Vibration of High-Speed, Lightweight Gears
Planetary and other gears offer exceptional efficiency benefits in aircraft engines. The extremely high rotation speeds, need for lightweight components, and importance of avoiding any type of failure require new understanding and new methods to analyze the vibration of high-speed, lightweight gears. The Dynamics and Vibrations Lab initiated gear vibration research in 1996 working on helicopter, automotive, and wind turbine applications. The lab is among the most recognized research teams worldwide in gear and power transmission system vibration. Recently we have focused intensively on the emerging application of aircraft engine gears that demand new computational tools and analytical models compared to classical gear vibration research.
Unique Features and Methods in the Vibration of General Symmetric Systems
Symmetric systems have especially fascinating and highly structured vibration properties. Throughout the literature, symmetric systems are usually examined based on their own individual models. Recently lab members have pioneered the application of group theory, an elegant tool from mathematics, to analyze general symmetric systems. One can learn a great deal about vibration properties of a symmetric system based solely on its symmetry, without extensive computation and even without deriving the equations of motion for a system. When seeking to go further to calculate the response of a specific system, group theory offers tremendous computational advantages. It permits, for example, efficient analysis of aircraft engine bladed-disk assemblies with many millions of degrees of freedom. We plan to use these powerful tools to tailor specific and unusual material properties of metamaterials (materials specifically designed to behave in ways not possible with conventional solids) based on symmetry.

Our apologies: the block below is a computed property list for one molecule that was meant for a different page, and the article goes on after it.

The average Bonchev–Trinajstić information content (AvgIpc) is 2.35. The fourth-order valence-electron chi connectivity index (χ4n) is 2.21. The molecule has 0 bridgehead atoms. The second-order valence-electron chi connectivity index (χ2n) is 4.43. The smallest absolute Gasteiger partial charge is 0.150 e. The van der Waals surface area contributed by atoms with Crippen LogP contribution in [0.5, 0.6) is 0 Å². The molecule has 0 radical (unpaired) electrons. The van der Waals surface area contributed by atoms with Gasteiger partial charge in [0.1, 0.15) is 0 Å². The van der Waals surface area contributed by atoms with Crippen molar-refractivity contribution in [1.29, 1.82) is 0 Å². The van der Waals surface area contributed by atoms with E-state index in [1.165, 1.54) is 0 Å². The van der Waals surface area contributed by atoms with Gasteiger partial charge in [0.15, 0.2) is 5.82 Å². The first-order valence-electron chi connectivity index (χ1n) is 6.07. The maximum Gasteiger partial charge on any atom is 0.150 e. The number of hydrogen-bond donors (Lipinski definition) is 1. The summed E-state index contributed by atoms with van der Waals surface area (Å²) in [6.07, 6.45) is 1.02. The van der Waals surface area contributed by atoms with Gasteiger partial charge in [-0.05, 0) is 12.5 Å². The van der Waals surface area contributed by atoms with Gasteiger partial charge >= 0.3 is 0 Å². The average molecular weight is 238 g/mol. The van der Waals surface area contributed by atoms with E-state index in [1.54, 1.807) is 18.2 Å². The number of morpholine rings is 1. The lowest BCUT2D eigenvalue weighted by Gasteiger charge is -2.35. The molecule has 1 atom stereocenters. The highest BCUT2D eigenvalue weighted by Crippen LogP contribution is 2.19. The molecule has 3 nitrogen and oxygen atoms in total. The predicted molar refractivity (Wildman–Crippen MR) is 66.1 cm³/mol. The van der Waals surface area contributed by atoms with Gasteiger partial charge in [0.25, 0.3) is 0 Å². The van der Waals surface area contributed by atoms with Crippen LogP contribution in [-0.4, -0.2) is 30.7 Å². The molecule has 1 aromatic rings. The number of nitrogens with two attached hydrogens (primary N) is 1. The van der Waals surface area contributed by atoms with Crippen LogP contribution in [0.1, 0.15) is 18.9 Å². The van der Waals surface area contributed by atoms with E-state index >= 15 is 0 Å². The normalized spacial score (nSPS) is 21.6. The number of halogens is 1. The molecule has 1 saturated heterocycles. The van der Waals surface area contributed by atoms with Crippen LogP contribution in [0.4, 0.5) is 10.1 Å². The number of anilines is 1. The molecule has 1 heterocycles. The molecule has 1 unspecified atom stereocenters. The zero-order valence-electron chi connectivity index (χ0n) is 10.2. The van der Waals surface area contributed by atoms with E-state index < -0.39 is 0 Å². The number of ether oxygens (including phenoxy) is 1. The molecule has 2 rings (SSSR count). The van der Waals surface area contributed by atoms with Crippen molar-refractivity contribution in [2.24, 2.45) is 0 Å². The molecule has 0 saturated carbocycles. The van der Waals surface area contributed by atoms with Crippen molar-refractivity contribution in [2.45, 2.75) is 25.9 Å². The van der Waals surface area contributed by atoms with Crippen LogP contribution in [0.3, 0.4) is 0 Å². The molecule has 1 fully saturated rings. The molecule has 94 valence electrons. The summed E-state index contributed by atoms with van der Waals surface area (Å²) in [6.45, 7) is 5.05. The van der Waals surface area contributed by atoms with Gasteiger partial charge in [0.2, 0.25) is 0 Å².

Computational Methods for the Vibration of Spinning Bodies
For a few reasons, it is difficult to apply finite element analysis and similar methods to rotating systems. One is the need to include Coriolis and centripetal acceleration terms that arise from high-speed rotation. These terms are usually formulated in a rotating reference frame and difficult to include in a fixed frame. In addition, rotating systems often couple with space-fixed components like contacting gear teeth, tire/road contact, disk brake/caliper interface, and so on. This also demands a fixed frame formulation that is not suitable for general spinning bodies. When the spinning bodies can be approximated as axisymmetric, which is common, an efficient fixed frame formulation is possible using a harmonic finite element (HFE) formulation we are developing. In addition to solving the problems mentioned, HFE is especially computationally efficient because it requires only a finite element mesh of a radial cross-section rather than the entire 3-dimensional body.